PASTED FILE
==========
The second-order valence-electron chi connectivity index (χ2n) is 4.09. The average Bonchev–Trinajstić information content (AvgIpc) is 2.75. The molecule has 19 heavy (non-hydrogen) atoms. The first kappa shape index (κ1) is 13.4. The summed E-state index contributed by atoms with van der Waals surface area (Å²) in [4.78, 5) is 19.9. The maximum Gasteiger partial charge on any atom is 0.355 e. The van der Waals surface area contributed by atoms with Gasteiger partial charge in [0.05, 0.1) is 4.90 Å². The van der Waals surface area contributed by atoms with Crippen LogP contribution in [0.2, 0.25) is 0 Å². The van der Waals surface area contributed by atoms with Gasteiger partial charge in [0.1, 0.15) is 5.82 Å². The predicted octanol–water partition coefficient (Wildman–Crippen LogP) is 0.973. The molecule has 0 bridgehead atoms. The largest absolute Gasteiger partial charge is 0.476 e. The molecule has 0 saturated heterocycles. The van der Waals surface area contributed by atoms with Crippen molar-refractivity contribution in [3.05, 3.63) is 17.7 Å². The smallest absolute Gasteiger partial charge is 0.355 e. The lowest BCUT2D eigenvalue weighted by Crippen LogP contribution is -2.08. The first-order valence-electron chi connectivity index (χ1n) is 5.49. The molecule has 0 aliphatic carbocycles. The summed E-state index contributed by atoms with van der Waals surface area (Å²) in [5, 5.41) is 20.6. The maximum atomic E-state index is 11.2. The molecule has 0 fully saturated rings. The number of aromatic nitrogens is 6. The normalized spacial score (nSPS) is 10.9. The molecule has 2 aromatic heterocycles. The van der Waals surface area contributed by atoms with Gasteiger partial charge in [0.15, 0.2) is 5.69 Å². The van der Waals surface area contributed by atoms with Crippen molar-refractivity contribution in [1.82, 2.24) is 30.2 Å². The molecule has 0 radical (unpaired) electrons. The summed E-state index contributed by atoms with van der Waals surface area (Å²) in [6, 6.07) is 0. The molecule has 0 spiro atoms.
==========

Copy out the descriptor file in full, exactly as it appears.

The second-order valence-electron chi connectivity index (χ2n) is 4.09. The average Bonchev–Trinajstić information content (AvgIpc) is 2.75. The molecule has 19 heavy (non-hydrogen) atoms. The first kappa shape index (κ1) is 13.4. The summed E-state index contributed by atoms with van der Waals surface area (Å²) in [4.78, 5) is 19.9. The maximum Gasteiger partial charge on any atom is 0.355 e. The van der Waals surface area contributed by atoms with Gasteiger partial charge in [0.05, 0.1) is 4.90 Å². The van der Waals surface area contributed by atoms with Crippen LogP contribution in [0.2, 0.25) is 0 Å². The van der Waals surface area contributed by atoms with Gasteiger partial charge in [0.1, 0.15) is 5.82 Å². The predicted octanol–water partition coefficient (Wildman–Crippen LogP) is 0.973. The molecule has 0 bridgehead atoms. The largest absolute Gasteiger partial charge is 0.476 e. The molecule has 0 saturated heterocycles. The van der Waals surface area contributed by atoms with Crippen molar-refractivity contribution in [3.05, 3.63) is 17.7 Å². The smallest absolute Gasteiger partial charge is 0.355 e. The lowest BCUT2D eigenvalue weighted by Crippen LogP contribution is -2.08. The first-order valence-electron chi connectivity index (χ1n) is 5.49. The molecule has 0 aliphatic carbocycles. The summed E-state index contributed by atoms with van der Waals surface area (Å²) in [5, 5.41) is 20.6. The maximum atomic E-state index is 11.2. The molecule has 0 fully saturated rings. The number of aromatic nitrogens is 6. The normalized spacial score (nSPS) is 10.9. The molecule has 2 aromatic heterocycles. The van der Waals surface area contributed by atoms with Gasteiger partial charge in [0.15, 0.2) is 5.69 Å². The van der Waals surface area contributed by atoms with Crippen molar-refractivity contribution in [1.82, 2.24) is 30.2 Å². The molecule has 0 radical (unpaired) electrons. The summed E-state index contributed by atoms with van der Waals surface area (Å²) in [6, 6.07) is 0. The molecule has 0 spiro atoms.